Aspen Valley’s Tips On How To “Wildlife Proof” Your Property

How to secure your property against wild animals
Photo courtesy of Aspen Valley Wildlife Sanctuary

As summer draws to a close and temperatures begin to drop, it’s no surprise that wildlife is looking for a comfortable place to spend the cold winter months. Deer mice leave their mark in the early days and we brace ourselves for the possibility that other wild animals, perhaps larger ones, might invade our homes or cabins.

The good news is that you can significantly reduce the likelihood of wild animals taking shelter in your home or cabin and we would like to offer a handful of suggestions to help you on your journey to “wildlife sheltering” your property.

Step 1. Remove access to food sources

  • Ensure all trash bags are tightly closed and placed in a secure trash can. Also, don’t forget to clean your rubbish bins regularly to prevent pets from being attracted by the smell of household rubbish.
  • Keep your kitchen and all areas of your home free of crumbs and spills.
  • Feed pets inside and store pet food in reptile-proof containers.
  • Keep your garden free of fallen fruit, pine cones and acorns that wild animals may look to as a food source.
  • If you decide to get a bird feeder during the winter months, place it well away from your home and clean up spills regularly.
  • And don’t forget to protect your outdoor living space – clean and cover grills and bring in outdoor cushions so it doesn’t become a cozy nest.
Squirrel Babies. Photo courtesy of Aspen Valley Wildlife Sanctuary

Step 2. Seal entry points – big and small

  • Install chimney and vent covers.
  • Seal off the entrances to the spaces under your porch, deck step, or shed with chicken wire that anchors to the ground.
  • Check your roof for holes and regularly clean the soffit and drainage system, including eaves.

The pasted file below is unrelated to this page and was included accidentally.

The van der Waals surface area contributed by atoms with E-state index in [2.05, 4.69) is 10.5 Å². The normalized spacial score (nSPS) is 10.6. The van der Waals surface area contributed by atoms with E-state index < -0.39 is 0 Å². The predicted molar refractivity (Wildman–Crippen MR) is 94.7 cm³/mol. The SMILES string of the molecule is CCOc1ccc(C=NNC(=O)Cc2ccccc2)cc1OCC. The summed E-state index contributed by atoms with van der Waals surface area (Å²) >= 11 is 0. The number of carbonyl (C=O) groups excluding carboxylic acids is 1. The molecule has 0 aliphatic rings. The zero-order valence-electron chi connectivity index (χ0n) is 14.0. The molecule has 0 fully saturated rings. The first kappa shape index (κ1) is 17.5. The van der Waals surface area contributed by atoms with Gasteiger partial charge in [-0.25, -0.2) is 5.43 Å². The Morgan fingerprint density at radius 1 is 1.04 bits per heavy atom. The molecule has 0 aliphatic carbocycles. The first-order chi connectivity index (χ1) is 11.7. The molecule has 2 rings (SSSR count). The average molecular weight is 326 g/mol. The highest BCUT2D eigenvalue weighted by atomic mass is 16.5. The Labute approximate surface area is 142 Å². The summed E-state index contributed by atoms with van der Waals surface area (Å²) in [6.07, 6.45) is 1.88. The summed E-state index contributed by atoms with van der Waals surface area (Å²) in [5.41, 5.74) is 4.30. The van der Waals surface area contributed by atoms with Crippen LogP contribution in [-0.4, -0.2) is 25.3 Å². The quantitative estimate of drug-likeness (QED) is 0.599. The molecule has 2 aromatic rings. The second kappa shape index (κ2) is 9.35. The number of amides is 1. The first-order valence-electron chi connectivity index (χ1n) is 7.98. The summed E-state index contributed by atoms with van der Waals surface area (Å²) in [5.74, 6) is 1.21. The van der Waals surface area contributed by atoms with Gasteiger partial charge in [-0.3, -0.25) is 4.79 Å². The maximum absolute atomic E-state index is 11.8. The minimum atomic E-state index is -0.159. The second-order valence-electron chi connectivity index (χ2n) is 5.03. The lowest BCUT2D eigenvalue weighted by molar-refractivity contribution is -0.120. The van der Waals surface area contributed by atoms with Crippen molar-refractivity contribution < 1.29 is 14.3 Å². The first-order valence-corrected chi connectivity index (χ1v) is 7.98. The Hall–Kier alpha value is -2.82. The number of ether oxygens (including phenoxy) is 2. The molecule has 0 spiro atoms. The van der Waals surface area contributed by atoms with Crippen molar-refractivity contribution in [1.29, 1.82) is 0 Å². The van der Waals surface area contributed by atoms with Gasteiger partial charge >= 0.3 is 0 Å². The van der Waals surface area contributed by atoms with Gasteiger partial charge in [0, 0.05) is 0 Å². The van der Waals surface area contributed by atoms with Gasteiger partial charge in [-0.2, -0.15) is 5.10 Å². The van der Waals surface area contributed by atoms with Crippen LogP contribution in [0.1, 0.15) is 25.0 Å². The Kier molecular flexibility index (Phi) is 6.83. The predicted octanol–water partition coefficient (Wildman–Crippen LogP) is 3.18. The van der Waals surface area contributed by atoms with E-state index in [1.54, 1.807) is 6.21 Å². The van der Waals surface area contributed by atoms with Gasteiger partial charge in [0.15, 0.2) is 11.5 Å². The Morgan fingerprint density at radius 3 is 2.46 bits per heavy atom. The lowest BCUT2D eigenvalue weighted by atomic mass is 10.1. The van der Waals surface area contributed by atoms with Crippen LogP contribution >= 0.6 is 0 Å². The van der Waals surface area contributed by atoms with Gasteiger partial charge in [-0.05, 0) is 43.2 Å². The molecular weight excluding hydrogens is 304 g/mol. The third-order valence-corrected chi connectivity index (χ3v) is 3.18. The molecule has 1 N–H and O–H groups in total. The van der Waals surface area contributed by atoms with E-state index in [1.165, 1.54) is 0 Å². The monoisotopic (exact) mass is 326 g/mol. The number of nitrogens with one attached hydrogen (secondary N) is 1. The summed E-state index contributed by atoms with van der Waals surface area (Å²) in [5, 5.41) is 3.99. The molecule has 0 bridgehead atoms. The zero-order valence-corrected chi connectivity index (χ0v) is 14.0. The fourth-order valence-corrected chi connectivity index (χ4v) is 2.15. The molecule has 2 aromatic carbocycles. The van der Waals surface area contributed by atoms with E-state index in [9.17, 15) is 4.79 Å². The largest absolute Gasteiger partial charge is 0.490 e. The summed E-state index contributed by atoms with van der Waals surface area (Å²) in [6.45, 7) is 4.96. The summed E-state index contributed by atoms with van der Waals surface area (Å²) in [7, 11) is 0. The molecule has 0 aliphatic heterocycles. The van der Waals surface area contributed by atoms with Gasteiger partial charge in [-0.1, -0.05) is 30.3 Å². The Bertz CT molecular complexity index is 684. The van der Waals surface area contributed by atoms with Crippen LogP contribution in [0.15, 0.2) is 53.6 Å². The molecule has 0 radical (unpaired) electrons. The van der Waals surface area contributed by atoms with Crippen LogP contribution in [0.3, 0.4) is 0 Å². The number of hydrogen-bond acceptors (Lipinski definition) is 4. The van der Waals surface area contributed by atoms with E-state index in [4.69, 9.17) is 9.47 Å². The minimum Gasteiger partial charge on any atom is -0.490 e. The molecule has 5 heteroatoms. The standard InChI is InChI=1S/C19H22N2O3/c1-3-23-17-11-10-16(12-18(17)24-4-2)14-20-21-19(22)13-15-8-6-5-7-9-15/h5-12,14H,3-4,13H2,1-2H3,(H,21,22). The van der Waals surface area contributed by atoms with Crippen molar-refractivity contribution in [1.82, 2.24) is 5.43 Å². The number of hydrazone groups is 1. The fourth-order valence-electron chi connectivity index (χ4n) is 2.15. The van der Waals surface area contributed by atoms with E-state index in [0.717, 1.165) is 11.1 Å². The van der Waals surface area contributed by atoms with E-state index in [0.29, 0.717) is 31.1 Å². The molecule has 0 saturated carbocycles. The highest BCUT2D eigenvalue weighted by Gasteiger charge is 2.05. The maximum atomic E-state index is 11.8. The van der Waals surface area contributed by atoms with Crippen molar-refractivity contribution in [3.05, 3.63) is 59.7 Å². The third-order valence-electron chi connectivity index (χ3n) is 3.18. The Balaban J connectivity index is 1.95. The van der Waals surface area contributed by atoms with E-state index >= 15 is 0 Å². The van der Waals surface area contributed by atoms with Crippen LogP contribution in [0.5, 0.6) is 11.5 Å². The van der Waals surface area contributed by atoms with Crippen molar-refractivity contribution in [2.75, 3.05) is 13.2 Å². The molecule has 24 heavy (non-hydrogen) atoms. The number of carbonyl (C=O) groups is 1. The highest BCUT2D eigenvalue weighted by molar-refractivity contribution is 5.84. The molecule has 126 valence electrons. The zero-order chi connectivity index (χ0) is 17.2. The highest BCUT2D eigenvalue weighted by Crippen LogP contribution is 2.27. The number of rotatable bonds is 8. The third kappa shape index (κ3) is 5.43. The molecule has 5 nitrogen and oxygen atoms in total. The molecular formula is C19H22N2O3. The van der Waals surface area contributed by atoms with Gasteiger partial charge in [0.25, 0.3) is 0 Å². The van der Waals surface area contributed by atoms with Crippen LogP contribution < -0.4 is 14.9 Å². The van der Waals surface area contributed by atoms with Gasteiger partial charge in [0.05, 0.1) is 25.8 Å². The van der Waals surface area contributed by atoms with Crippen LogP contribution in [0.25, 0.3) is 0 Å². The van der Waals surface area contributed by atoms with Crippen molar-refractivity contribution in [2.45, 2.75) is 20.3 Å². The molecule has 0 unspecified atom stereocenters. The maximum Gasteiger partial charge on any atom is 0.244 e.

• Check windows and doors for cracks and holes that could allow animals in.
  • Install window well screens to protect your basement windows.
  • Check and repair cracks and holes in your home’s siding and foundation. This is not only a problem for basement flooding, but also an entrance for mice.
  • Also keep all the plants around your house trimmed. Animals seeking shelter can use tree branches, shrubs, and vines to gain access to vulnerable parts of your home.

Understandably, finding every nook and cranny can be a challenge. It is well known that mice and squirrels will squeeze through the most absurd cracks. And yet there’s no denying that once you eliminate the snacks and close the gates, your home will be a lot less appealing.

Importantly, late fall is the best time to seal spawn points. While most babies leave their nests in late August, it’s not uncommon for squirrels to be born in September. However, if you are preparing to seal a hole, please first check that there are no animals inside. If you’re unsure, just crumple up a paper towel and place it in the entryway. If it’s pushed out, chances are you have a visitor and you can ask someone for help.

The Aspen Valley Wildlife Sanctuary is happy to share tips on how to encourage wild animals to leave your home by making it less hospitable to them. That said, patience is a prerequisite. If you are not willing to host a squirrel or raccoon family, even for a short time, we urge you to take a humane option.

baby raccoon. Photo courtesy of Aspen Valley Wildlife Sanctuary

While many organizations claim to “humanely” capture and remove animals from your home, this does not guarantee the humane treatment of those animals once they have been removed from your property. The best companies are those that treat all animals with the utmost respect, regardless of the species or the company’s bottom line. Not only do such companies humanely remove animals, they have experience reuniting mothers with their babies by allowing the mothers to place the young in secondary dens. A reputable company will also help you keep all living things out by repairing entry holes and securing other potential wildlife entry points.

A word to the wise. Never use rodenticides! The intended victim will suffer a slow and painful death, and there is also a good chance that in this weakened state they will be eaten by a predator such as a fox or owl, who will suffer the same fate. It’s also common for these lethal mixes to be misinterpreted as tasty treats by birds and other mammals (including your pets) that you didn’t mean to harm. We also ask that you never use sticky traps. These are barbaric, to say the least.

Submitted by Aspen Valley Wildlife Sanctuary. Visit to learn more and discover the many ways to help wildlife in Muskoka.

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